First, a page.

THE HAGUE: The first prosecution witness at the war crimes trial of Bosnian Serb leader Radovan Karadzic described to a U.N. court on Tuesday how he saw Bosnian Serb forces burn homes and slit prisoners' throats.
Karadzic is on trial at the International Criminal Tribunal of the former Yugoslavia on 11 charges of genocide, crimes against humanity and violating the laws and customs of war stemming from the 1992-95 Bosnian war. He denies them all.
When proceedings resumed after a six-week delay, prosecutors at the tribunal called their first witness to testify over mass killings and detentions in Bosnia.
Ahmet Zulic, who had previously given evidence at the court, confirmed an earlier statement that he saw Bosnian Serb forces attack villages in northern Bosnia with shelling, setting houses on fire as prisoners were shot and had their throats cut.
"Mr Zulic's bed-ridden father-in-law was burnt to death," prosecutor Ann Sutherland said, highlighting attacks on two other villages where 300 people were killed. "On 18 June 1992, Serb police arrested the witness at his house."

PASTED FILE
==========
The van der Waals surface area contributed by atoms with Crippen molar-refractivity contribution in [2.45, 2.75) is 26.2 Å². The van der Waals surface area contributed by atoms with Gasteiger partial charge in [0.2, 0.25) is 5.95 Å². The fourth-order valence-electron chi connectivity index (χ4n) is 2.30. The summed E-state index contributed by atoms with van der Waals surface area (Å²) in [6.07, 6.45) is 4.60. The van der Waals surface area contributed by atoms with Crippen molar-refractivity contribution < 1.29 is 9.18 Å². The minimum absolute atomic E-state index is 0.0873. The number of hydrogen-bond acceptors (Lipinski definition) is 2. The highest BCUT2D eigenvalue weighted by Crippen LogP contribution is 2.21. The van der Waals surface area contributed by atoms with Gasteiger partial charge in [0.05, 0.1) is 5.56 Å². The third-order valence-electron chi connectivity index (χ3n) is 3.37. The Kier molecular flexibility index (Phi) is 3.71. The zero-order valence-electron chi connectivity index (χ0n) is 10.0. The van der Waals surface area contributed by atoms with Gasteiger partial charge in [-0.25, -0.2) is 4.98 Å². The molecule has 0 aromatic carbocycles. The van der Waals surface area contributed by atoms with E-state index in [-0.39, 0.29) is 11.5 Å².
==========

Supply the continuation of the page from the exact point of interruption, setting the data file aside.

Prosecutors say Karadzic led a genocidal campaign to make Bosnian Muslims "disappear from the face of the earth" and carve out a mono-ethnic state for Bosnian Serbs during a war that killed an estimated 100,000 people.
But in his opening statement to the court on March 1, Karadzic denied involvement in the four-year siege of Sarajevo by Serb forces, where 10,000 died, and the killing of more than 7,000 Bosnian Muslim men and boys at Srebrenica in 1995.
He boycotted the start of his trial last year and has repeatedly tried to delay it to better prepare his defence.
Judge Presiding Judge O-Gon Kwon warned Karadzic on Tuesday the court will not tolerate delays and could limit the length of witness cross-examination.
Karadzic's plan to spend 14 hours on one cross-examination was neither responsible nor realistic, he said.
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